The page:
News Column

Germany, Japan, U.S. Markets Are Fixer-Uppers for McDonald's

May 17, 2014

By Jessica Wohl, Chicago Tribune

mcdonald's

McDonald's Corp. admits its efforts to fix things in Germany and Japan will take time and that it needs to pay better attention to what customers want, two company executives said on Friday.

The world's largest restaurant company says that it wants to stabilize its business key priority markets including the United States, Germany, Australia and Japan.

McDonald's said that it might drop its longtime advertising agency in Germany, Heye GmbH, which is part of DDB Worldwide.

Heye came up with the slogan "I'm lovin' it," which has been used in McDonald's commercials since 2003, making it the longest-running slogan in the company's history.

Now, the agency "is on notice," as McDonald's believes it needs to bring some new creative thinking into Germany, where customers are very value focused, said Doug Goare, president of McDonald's Europe.

Goare and Dave Hoffmann, president of McDonald's Asia/Pacific, Middle East and Africa, or APMEA, expressed confidence in the company's plans for their two regions while meeting with Wall Street analysts in Oak Brook on Friday.

Friday's discussion comes after McDonald's restructured its European business from four divisions into three as of Jan. 1. It also appointed a new CEO of the Japan business, Sarah Casanova, in recent months.

Together, Europe and APMEA make up about 63 percent of McDonald's sales and 55 percent of its operating income. The two regions also include three of the four markets where McDonald's is working on big improvements. Around the world, the company is planning to refranchise more of its restaurants, a move that it mentioned again on Friday and expects to discuss more in the coming months.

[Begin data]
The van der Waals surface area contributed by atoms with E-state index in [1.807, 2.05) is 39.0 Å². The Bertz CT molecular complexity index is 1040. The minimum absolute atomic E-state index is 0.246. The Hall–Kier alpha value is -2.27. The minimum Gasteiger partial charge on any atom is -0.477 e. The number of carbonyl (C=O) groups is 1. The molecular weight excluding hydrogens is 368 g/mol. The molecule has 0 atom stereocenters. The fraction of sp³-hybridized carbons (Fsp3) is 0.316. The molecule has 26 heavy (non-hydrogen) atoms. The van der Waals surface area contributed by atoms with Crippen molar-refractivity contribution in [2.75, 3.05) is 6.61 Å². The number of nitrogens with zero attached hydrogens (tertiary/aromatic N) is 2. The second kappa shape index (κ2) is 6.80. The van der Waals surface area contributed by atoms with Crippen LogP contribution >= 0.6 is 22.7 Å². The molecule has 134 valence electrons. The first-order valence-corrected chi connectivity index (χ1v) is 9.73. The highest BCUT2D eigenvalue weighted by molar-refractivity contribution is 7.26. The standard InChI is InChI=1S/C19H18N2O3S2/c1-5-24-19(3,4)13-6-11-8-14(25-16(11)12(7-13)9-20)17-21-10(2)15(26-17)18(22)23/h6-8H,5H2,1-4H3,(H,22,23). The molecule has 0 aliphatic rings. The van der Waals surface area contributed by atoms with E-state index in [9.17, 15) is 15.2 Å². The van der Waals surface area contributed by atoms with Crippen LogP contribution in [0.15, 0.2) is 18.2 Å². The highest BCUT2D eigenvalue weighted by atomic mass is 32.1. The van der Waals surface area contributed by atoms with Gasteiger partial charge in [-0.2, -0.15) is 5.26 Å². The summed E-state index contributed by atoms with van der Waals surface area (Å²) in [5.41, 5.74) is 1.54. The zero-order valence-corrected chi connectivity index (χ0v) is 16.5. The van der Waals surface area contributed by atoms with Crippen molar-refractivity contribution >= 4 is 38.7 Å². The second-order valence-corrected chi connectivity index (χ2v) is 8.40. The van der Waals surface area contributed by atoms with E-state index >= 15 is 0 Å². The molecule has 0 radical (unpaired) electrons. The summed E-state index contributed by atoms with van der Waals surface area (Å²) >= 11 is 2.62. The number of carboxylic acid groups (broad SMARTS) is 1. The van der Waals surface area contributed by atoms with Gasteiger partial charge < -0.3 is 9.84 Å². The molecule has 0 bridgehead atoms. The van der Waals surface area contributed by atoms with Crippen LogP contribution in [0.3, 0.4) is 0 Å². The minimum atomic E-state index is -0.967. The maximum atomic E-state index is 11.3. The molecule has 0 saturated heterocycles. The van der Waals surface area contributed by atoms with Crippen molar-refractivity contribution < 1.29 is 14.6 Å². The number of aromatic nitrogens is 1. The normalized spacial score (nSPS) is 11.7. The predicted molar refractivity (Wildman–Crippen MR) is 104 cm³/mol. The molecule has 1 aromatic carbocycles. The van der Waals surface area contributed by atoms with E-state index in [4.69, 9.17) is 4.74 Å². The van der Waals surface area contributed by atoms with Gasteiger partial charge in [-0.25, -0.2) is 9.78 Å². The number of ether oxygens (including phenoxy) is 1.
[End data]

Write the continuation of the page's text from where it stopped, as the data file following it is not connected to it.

Meanwhile, weakness in Japan continues to weigh on APMEA's overall performance. Japan is going to be a challenge for the rest of the year, Hoffmann said.

The company has started to make changes in Japan such as adding seasonal items to the menu, but it will take time for customers to notice the changes, Hoffmann said.

Hoffman said he felt good about the company's performance in China, and said results in May have been "encouraging," but quickly added that he would not "over read" into his comments.

Even after Friday's two-hour session, questions remain over what the company really needs to do to transform Germany and Japan "and get them back on the right track" said Morningstar senior restaurant analyst R.J. Hottovy, who attended the meeting.

The company has already worked on improvements in the United Kingdom, where it struggled a few years ago and is doing better after it focused on winning back customers with promotions and other changes. Now, it needs to be better as using customer data to figure out the right plans for markets such as Germany and Japan, the executives said.

In Europe, one possible way to boost sales is adding breakfast to more restaurants, Goare said. Right now, just over 50 percent of European restaurants have breakfast, he said. The company can also use its McCafe coffee business to drive repeat purchases. It already has a coffee loyalty program in Sweden.

Tribune reporter Robert Channick contributed.

jwohl@tribune.com

Follow @JessicaWohl Follow @chibreakingbiz

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Original headline: Germany, Japan, U.S. markets are fixer-uppers for McDonald's



Source: Chicago Tribune (IL)


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